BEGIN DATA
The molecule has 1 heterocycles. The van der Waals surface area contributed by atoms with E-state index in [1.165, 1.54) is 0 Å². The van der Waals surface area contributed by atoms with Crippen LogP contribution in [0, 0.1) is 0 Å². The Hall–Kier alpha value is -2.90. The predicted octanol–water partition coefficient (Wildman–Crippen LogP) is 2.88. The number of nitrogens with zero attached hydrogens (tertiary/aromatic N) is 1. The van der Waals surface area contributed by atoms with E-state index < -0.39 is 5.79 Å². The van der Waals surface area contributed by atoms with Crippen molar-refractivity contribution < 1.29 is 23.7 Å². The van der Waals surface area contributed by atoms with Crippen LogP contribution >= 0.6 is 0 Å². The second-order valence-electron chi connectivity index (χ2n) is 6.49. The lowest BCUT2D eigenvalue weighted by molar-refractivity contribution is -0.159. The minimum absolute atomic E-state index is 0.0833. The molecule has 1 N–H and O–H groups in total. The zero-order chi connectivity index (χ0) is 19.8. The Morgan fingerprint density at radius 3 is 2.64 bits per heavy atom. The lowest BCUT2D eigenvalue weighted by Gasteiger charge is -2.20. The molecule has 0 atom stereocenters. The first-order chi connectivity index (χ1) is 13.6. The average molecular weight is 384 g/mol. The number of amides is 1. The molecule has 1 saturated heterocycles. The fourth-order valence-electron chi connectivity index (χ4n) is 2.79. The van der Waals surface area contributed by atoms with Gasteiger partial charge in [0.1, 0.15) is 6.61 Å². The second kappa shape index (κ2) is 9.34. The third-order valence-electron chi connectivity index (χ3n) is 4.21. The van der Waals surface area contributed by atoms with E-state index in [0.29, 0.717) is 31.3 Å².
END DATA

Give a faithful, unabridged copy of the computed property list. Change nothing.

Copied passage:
The molecule has 1 heterocycles. The van der Waals surface area contributed by atoms with E-state index in [1.165, 1.54) is 0 Å². The van der Waals surface area contributed by atoms with Crippen LogP contribution in [0, 0.1) is 0 Å². The Hall–Kier alpha value is -2.90. The predicted octanol–water partition coefficient (Wildman–Crippen LogP) is 2.88. The number of nitrogens with zero attached hydrogens (tertiary/aromatic N) is 1. The van der Waals surface area contributed by atoms with E-state index < -0.39 is 5.79 Å². The van der Waals surface area contributed by atoms with Crippen molar-refractivity contribution < 1.29 is 23.7 Å². The van der Waals surface area contributed by atoms with Crippen LogP contribution >= 0.6 is 0 Å². The second-order valence-electron chi connectivity index (χ2n) is 6.49. The lowest BCUT2D eigenvalue weighted by molar-refractivity contribution is -0.159. The minimum absolute atomic E-state index is 0.0833. The molecule has 1 N–H and O–H groups in total. The zero-order chi connectivity index (χ0) is 19.8. The Morgan fingerprint density at radius 3 is 2.64 bits per heavy atom. The lowest BCUT2D eigenvalue weighted by Gasteiger charge is -2.20. The molecule has 0 atom stereocenters. The first-order chi connectivity index (χ1) is 13.6. The average molecular weight is 384 g/mol. The number of amides is 1. The molecule has 1 saturated heterocycles. The fourth-order valence-electron chi connectivity index (χ4n) is 2.79. The van der Waals surface area contributed by atoms with Gasteiger partial charge in [0.1, 0.15) is 6.61 Å². The second kappa shape index (κ2) is 9.34. The third-order valence-electron chi connectivity index (χ3n) is 4.21. The van der Waals surface area contributed by atoms with E-state index in [0.29, 0.717) is 31.3 Å².